Out-Law News | 08 Apr 2021 | 12:12 pm | 2 min. read
Only 17% of investors have set themselves a zero-carbon objective, according to a study conducted by the asset management company Robeco.
The firm predicts, though, that 52% of investors will have such an objective within five years. One expert said that green hydrogen could become an attractive zero carbon investment in the future.
The study found that 42% of investors worldwide have not eliminated high-carbon assets from their portfolios in the last five years. But "this figure is expected to fall to just 19% for institutional investors and 25% for private investors over the next five years," the study said. This shift will occur primarily in Europe and North America, where more than 60% of investors plan to adopt a zero-carbon target within that timeframe, the report said. But the Robeco study results also show "significant gaps in understanding of the key issues, with many investors simply not knowing where to start in this area, or how to make a difference. "
"In France, green hydrogen has been explicitly provided for in energy programs focused on incorporating decarbonized hydrogen into industry and developing a clean mobility strategy
Climate change is increasingly a factor in investors' decision-making. Finance and projects expert Eran Chvika of Pinsent Masons, the law firm behind Out-Law, says this can be seen in the development of the green hydrogen market through massive investment by the industry.
Some countries, individually or in partnership, are already taking steps to develop the hydrogen market. Australia and Germany's plans to explore a new hydrogen supply chain between the two countries are an excellent example. Currently, however, most of the hydrogen produced is powered by fossil fuels - green hydrogen is not currently cost competitive. However, the cost of green hydrogen production is expected to decrease significantly as production expands," he said.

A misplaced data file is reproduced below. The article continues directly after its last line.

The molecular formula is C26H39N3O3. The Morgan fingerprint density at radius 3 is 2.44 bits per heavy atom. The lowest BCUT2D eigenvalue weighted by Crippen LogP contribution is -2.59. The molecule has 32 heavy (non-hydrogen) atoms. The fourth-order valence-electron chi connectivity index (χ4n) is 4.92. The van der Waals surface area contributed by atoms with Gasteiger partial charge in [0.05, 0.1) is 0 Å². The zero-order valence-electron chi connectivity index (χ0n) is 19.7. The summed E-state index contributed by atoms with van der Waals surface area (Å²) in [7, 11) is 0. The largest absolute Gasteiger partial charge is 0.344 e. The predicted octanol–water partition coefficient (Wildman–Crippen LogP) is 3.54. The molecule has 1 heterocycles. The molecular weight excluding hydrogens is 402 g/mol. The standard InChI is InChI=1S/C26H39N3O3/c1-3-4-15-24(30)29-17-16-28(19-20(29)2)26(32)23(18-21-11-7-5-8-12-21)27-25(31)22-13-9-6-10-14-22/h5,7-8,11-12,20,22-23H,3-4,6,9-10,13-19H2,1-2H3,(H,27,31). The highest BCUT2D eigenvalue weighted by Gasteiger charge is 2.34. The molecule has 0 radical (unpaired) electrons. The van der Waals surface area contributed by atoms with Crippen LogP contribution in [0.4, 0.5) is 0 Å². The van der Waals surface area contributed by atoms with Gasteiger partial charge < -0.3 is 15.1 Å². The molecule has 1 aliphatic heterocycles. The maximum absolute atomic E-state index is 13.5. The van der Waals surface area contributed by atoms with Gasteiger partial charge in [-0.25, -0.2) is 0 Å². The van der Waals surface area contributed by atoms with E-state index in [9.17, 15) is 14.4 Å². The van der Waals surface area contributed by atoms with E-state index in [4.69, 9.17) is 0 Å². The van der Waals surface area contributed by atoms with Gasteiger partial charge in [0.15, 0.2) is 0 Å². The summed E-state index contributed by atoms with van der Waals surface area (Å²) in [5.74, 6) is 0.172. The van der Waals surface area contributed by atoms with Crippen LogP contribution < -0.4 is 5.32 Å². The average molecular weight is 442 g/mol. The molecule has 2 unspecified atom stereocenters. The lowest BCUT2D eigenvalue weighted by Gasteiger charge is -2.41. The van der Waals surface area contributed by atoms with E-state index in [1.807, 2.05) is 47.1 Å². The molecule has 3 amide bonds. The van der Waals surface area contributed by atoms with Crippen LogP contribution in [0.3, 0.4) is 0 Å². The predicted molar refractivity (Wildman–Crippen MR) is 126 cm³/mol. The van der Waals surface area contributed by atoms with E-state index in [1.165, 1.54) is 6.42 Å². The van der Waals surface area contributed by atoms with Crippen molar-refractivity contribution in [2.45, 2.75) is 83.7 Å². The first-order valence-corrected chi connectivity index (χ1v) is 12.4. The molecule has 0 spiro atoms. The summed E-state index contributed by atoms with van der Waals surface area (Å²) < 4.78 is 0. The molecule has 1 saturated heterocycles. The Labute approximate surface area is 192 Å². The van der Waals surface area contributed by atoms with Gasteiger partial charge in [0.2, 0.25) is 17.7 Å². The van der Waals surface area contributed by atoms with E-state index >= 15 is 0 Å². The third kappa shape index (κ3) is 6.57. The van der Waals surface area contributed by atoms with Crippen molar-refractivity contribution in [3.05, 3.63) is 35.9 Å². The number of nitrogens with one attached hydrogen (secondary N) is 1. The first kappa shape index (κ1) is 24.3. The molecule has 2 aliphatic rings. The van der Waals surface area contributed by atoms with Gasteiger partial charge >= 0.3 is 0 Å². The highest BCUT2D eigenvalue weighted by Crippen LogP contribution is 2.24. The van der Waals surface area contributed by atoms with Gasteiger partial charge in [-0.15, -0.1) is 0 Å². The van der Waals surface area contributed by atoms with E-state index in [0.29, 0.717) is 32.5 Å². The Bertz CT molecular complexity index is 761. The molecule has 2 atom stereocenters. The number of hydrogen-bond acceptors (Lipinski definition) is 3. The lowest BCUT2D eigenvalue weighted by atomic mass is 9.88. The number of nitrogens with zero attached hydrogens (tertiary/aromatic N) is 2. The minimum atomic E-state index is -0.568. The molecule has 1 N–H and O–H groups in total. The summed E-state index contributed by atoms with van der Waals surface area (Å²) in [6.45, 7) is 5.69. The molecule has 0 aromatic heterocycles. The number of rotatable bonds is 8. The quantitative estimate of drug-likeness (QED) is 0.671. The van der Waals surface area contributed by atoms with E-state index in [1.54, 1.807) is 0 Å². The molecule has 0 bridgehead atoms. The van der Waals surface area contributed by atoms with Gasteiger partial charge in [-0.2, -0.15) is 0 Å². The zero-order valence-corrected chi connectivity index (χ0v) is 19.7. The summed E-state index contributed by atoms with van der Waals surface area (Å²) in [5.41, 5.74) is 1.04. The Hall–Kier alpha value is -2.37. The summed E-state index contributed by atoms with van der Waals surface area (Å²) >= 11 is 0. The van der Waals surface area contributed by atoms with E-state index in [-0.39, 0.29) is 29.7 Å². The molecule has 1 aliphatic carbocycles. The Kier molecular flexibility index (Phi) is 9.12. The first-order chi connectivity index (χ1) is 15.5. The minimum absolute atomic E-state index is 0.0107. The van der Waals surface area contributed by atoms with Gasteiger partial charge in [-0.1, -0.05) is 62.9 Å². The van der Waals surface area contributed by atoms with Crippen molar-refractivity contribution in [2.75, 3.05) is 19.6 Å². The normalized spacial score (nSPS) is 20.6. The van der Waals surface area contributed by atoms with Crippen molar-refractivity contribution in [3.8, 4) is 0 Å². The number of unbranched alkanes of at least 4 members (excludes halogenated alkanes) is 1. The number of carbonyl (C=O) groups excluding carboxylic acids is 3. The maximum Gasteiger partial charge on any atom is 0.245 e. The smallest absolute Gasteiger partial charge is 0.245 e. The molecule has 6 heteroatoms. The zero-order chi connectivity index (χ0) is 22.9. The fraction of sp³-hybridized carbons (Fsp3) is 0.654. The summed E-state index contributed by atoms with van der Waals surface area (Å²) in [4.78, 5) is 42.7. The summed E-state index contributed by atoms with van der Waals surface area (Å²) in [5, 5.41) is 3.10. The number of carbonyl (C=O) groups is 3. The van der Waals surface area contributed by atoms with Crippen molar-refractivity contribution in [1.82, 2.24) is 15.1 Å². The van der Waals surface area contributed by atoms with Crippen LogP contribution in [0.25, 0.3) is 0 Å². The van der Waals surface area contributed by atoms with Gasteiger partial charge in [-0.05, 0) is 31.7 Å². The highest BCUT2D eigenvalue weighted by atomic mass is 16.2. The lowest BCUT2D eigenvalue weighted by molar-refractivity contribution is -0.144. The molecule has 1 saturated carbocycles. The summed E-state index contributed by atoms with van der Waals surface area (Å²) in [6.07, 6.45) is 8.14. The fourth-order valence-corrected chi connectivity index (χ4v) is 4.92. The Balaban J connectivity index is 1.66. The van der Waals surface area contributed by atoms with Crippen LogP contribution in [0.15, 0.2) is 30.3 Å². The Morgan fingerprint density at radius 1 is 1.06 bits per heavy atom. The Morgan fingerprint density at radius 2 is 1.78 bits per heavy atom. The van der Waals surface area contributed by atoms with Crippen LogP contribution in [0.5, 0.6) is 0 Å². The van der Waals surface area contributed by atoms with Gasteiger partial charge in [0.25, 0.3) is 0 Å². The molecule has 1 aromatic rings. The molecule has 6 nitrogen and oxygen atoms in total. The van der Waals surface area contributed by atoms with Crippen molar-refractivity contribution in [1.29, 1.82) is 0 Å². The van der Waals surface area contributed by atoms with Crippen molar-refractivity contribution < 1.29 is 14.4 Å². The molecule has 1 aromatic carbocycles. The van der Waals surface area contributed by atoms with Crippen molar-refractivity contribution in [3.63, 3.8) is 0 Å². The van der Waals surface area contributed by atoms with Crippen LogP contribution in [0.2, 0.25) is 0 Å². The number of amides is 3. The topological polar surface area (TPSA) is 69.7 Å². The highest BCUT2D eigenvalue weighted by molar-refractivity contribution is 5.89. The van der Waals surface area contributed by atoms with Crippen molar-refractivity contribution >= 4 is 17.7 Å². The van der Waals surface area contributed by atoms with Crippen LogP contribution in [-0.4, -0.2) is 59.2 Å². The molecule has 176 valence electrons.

The European Commission adopted a green hydrogen strategy in July 2020, which was designed to make green hydrogen competitive with fossil fuels through the creation of a favorable regulatory framework.
"In France, green hydrogen has been explicitly included in energy programs focused on the incorporation of decarbonized hydrogen in industry and the development of a clean mobility strategy. " said Chvika, who states that the objective is to enable the deployment of this resource on a larger scale. More extensive, more competitive, and therefore more attractive to investors.
Companies and investors will also have to deal with the dangerous nature of the materials produced, which require strict regulations, and which can make the contractual aspect more complex. A complex contractual framework exists in typical hydrogen projects," said Chvika. This framework will often include a shareholder agreement, including financial investors, as well as a financial agreement and possible government subsidy. In a hydrogen project, a consulting contract for design and technical aspects is also common. Regulatory obligations such as the preparation of a hazard study or a safety plan will also be transferred to the contractors. In this context, engineering, procurement and construction (EPC) contracts tend to play an important role. "And given the nature of the industry and the projects, change of law clauses are also essential in this type of contract.
All of these parameters explain the time it takes for investors to enter the market. Yet, as Chvika points out, "While many of the risks associated with green hydrogen projects are likely to fall to contractors in the early growth phase of this sector, there are nonetheless opportunities for contractors to demonstrate early expertise in this area and position themselves to benefit from a more balanced sharing of risks when the market inevitably matures. "